Whether you’re taking a brief hiatus from baby making or have all the kids you need, our handy guide to birth control will help you find the best fit.
The contraceptive pill will prevent you from getting pregnant in 95% of cases and it comes close to providing 99% protection if you take one pill every day as prescribed.
The pill can come in two forms: the combined contraceptive pill (containing the hormones estrogen and progestin) or the mini-pill (only progestin). In the case of the mini-pill, it’s important that you take your pill every day at the same time (you should not be late by more than three hours).
Keep in mind that the pill does not provide any protection against STIs and that a doctor’s prescription is required to buy it.
The Male Condom
Among the different types of contraceptives, the male condom is a strong contender to the title of most common contraception method. It’s easy to use, affordable and offers the best protection against STIs (e.g. gonorrhea, chlamydia, HIV).
Condoms are usually made of latex, but if you’re allergic to latex, some brands also specialise in condoms made of polyurethane or lambskin. These two are also compatible with lube (latex condoms are not, unless with water-based lubricant); however lambskin condoms do not provide protection against STIs.
For safety reasons, make sure you use a new condom each time you have sex.
The Female Condom
Just like the male condom, the female condom is one of the few types of contraception that you can buy over-the-counter at pharmacies and grocery stores without a prescription.
It was first introduced twenty years ago and offers 95% effective protection for pregnancy, as well as some protection against STIs. Female condoms are generally more expensive than the male ones but they are less likely to burst. They can be inserted up to eight hours before sex.
Continuing with the list of barrier contraception methods, there is the diaphragm which is placed inside the vagina so that it prevents the sperm from getting into the uterus. Despite being a barrier method, it doesn’t protect against STIs.
The diaphragm must be coated with spermicide each time before sex and a doctor needs to show you how to use it (you need a prescription to get one). It is inserted at least six hours before sex and it needs to be removed after 24 hours for cleaning. Depending on the material and type of the diaphragm, it can be reused many times.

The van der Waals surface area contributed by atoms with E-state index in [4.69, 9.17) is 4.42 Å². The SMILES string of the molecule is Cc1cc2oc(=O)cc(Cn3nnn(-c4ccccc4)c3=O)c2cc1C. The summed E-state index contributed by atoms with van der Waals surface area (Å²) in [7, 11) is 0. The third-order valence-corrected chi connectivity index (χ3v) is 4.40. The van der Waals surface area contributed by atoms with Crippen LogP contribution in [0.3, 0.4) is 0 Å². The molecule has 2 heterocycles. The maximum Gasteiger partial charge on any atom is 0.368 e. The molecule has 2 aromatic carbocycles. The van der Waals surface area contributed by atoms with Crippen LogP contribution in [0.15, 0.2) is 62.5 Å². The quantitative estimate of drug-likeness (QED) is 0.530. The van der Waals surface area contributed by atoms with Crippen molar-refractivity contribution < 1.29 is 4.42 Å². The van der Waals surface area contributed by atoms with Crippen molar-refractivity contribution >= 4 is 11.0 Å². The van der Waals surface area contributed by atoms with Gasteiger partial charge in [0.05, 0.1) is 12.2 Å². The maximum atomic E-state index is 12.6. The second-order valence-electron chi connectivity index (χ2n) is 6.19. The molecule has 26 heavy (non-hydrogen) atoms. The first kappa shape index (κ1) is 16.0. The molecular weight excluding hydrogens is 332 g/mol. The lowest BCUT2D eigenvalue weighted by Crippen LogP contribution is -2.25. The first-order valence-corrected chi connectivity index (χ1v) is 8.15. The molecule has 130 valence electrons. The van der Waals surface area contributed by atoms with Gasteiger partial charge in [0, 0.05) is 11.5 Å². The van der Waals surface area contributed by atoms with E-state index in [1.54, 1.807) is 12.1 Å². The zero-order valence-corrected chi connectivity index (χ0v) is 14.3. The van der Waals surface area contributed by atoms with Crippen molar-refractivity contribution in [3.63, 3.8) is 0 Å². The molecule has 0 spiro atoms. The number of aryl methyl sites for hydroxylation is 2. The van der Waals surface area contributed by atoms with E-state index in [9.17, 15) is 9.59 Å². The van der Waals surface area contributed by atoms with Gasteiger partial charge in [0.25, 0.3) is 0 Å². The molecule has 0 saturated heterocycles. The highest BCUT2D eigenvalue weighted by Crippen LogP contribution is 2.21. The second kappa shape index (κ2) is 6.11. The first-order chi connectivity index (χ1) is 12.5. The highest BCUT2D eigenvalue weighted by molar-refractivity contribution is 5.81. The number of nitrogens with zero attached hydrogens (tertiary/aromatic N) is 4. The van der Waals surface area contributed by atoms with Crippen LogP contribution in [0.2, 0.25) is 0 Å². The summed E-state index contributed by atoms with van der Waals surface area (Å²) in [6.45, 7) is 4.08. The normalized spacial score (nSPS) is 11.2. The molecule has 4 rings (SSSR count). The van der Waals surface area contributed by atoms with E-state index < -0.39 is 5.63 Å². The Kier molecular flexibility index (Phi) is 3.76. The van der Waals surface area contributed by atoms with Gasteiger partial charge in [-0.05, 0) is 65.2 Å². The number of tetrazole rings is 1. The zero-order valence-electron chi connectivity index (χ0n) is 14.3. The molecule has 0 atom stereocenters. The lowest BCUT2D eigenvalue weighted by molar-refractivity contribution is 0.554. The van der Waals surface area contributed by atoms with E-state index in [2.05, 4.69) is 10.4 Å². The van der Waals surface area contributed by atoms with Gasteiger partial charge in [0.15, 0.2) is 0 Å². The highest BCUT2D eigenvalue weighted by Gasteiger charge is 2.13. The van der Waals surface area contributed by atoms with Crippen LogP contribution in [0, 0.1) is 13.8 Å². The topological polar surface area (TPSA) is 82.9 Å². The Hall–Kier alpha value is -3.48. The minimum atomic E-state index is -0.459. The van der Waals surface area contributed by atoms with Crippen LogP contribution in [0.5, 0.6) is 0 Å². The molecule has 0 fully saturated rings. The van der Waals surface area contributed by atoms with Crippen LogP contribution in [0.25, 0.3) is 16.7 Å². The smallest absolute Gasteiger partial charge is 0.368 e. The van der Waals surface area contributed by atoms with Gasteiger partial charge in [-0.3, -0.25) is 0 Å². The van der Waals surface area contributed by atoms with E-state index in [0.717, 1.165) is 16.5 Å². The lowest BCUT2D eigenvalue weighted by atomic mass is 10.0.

The Cervical Cap – Femcap
The cervical cap (sold as Femcap) is a thimble-shaped latex cup, basically like a diaphragm but smaller. It also needs to be used with a spermicide. The cervical cap must remain in the vagina at least 6 hours after sex, but it also has to be taken out within 48 hours after sex.
Because some women get cystitis (bladder infection) from using a diaphragm, the cervical cap is a useful replacement because it has less contact with the vagina (it only covers the cervix).
The problem with types of contraceptives such as the Femcap or the diaphragm is that their effectiveness – 92 to 95% protection in ideal use – is lower than other types (98-99%) and that they offer only partial protection against STIs (e.g. no HIV protection).
The Intrauterine Device (IUD)
You have the choice between two types of IUDs: hormonal or copper-based devices. Hormonal and copper IUDs are part of the few long-term solutions, meaning that you can keep them inside the vagina for up to five or ten years respectively.
The effectiveness rate for IUDs is above 99%, however they provide no protection against STIs. Note that IUDs can be a form of emergency contraception if the device is inserted within 5 days after unprotected sex. You will nonetheless need to visit a doctor to have it properly inserted and follow the prescription (e.g. a few follow-ups and check-ups for possible infection in the first weeks).